“Life is a tad nutty and a bit insane if you’re doing it right”

I was on a coaching session with a client (I got permission to share this) and we were celebrating with “Woo-Hoo’s” and lots of hooting and hollering about the new position she was just offered, and her delight and excitement of this amazing opportunity.

Not less than a moment later, she paused and said, “Wow, I’m really scared, I’m throwing myself into something I know very little about, but am very interested in learning.” We both laughed at the recognition of how funny us humans are. We get really excited about something and then not more than a nanosecond later, we focus on our terror around actually doing it. I took a deep breath to just let that insight land. What followed was pure truth. We both laughed and agreed that, “Life is a tad nutty and a bit insane if you’re doing it right.”

Birth, one of the most amazing miracles of life, while jaw dropping in its beauty, is messy, filled with screaming, pushing, lots of fits and starts, and we accept that. Yet when we birth our own life in its wonderful new chapters we expect, or I’ll say, I often watch myself getting almost addicted to what the process “should look like,” often rejecting the reality and therefore negating my growth.

By allowing my own internal buzz kill to decimate the pure pockets of joy that are hungry to be released and experienced we buy into the lie. “If I’m doing it right it should feel this way, and it should look that way.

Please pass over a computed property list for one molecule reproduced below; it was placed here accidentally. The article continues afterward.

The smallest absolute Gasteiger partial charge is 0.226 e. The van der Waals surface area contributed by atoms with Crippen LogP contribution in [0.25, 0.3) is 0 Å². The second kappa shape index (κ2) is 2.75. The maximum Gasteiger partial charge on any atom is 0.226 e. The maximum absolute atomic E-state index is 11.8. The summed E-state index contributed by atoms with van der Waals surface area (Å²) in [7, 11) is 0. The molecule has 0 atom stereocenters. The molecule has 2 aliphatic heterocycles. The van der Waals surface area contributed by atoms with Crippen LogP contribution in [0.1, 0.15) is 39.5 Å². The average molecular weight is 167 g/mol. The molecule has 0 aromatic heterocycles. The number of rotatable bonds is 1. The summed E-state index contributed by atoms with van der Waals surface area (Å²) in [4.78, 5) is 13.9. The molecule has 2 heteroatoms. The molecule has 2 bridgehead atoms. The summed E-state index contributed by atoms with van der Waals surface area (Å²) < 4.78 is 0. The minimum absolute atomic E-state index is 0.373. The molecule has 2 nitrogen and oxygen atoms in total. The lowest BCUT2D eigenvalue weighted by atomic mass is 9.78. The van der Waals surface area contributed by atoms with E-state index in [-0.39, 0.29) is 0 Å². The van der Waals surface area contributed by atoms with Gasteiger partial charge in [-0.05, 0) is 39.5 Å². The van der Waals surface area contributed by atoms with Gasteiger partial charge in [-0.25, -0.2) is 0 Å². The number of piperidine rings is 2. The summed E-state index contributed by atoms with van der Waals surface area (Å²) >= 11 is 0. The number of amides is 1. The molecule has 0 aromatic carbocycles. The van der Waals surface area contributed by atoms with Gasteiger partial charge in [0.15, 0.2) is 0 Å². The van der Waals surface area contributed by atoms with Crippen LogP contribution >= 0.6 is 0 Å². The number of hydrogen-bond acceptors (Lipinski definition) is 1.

While that can be true on occasion, there’s the other 98% of the time. I’ve come to see for both myself and the people in my life that when we’re playing full-out in our lives, it’s filled with fits and starts, learning curves that rival the Indie 500. In addition there are almost always uncomfortable feelings that confront our old outdated opinions and beliefs about ourselves and just garden-variety growing pains.

If we’re living our lives fully and really challenging ourselves, life is a tad nutty and a bit insane and the more that we can embrace that and understand that that’s the nature of growth, the less frustrated and stuck we’ll be on a regular basis.

Lately, I’ve been fascinated by the work of Dr. Brene Brown, a researcher/storyteller, as she so playfully calls herself, on one of her TedX talks, who has spent 10 years researching such rich topics as vulnerability, shame, and our hunger for connection on our way to living an authentic life.

There is so much to say about her work and I’m still in the throes of researching her research but I can tell you that it cracked open a place in my heart, and for two days after listening to her TED talks, I couldn’t stop tearing up. In fact when I forwarded it to the peeps in my world, I was amazed that the men in my life were the first to respond to say, “Thank you, I so needed to hear this.”

While I encourage you to run out there and get her book, “The Gift of Imperfection,” and Google her TEDx talks, I will share some of my own insights that I’ve learned from healing from perfectionism, one of the top human assaults on our humanity, joy and fulfillment, that will help to embrace the fact that “life is a tad nutty and a bit insane, when you’re doing it right.”